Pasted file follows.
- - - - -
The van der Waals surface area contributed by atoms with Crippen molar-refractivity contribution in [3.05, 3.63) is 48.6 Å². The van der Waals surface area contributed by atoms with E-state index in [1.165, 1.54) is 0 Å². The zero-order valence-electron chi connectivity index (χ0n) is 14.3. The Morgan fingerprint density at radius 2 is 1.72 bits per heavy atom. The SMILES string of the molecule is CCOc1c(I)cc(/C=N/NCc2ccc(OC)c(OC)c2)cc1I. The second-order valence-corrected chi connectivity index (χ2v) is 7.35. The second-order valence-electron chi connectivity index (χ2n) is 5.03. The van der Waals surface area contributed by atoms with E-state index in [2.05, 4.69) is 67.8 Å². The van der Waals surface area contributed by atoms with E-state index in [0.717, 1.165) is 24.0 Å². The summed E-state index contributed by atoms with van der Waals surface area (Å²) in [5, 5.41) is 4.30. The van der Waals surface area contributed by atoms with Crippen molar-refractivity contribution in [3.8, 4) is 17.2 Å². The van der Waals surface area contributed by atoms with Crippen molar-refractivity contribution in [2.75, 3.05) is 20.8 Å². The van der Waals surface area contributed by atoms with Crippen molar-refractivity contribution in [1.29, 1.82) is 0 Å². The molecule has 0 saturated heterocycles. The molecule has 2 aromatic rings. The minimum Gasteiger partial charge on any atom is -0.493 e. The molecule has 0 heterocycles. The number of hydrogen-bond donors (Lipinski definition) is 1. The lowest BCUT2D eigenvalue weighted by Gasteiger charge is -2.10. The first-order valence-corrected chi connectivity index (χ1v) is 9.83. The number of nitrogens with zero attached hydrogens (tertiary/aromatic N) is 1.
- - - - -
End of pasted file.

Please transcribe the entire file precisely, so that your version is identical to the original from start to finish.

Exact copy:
The van der Waals surface area contributed by atoms with Crippen molar-refractivity contribution in [3.05, 3.63) is 48.6 Å². The van der Waals surface area contributed by atoms with E-state index in [1.165, 1.54) is 0 Å². The zero-order valence-electron chi connectivity index (χ0n) is 14.3. The Morgan fingerprint density at radius 2 is 1.72 bits per heavy atom. The SMILES string of the molecule is CCOc1c(I)cc(/C=N/NCc2ccc(OC)c(OC)c2)cc1I. The second-order valence-corrected chi connectivity index (χ2v) is 7.35. The second-order valence-electron chi connectivity index (χ2n) is 5.03. The van der Waals surface area contributed by atoms with E-state index in [2.05, 4.69) is 67.8 Å². The van der Waals surface area contributed by atoms with E-state index in [0.717, 1.165) is 24.0 Å². The summed E-state index contributed by atoms with van der Waals surface area (Å²) in [5, 5.41) is 4.30. The van der Waals surface area contributed by atoms with Crippen molar-refractivity contribution in [3.8, 4) is 17.2 Å². The van der Waals surface area contributed by atoms with Crippen molar-refractivity contribution in [2.75, 3.05) is 20.8 Å². The van der Waals surface area contributed by atoms with Crippen molar-refractivity contribution in [1.29, 1.82) is 0 Å². The molecule has 0 saturated heterocycles. The molecule has 2 aromatic rings. The minimum Gasteiger partial charge on any atom is -0.493 e. The molecule has 0 heterocycles. The number of hydrogen-bond donors (Lipinski definition) is 1. The lowest BCUT2D eigenvalue weighted by Gasteiger charge is -2.10. The first-order valence-corrected chi connectivity index (χ1v) is 9.83. The number of nitrogens with zero attached hydrogens (tertiary/aromatic N) is 1.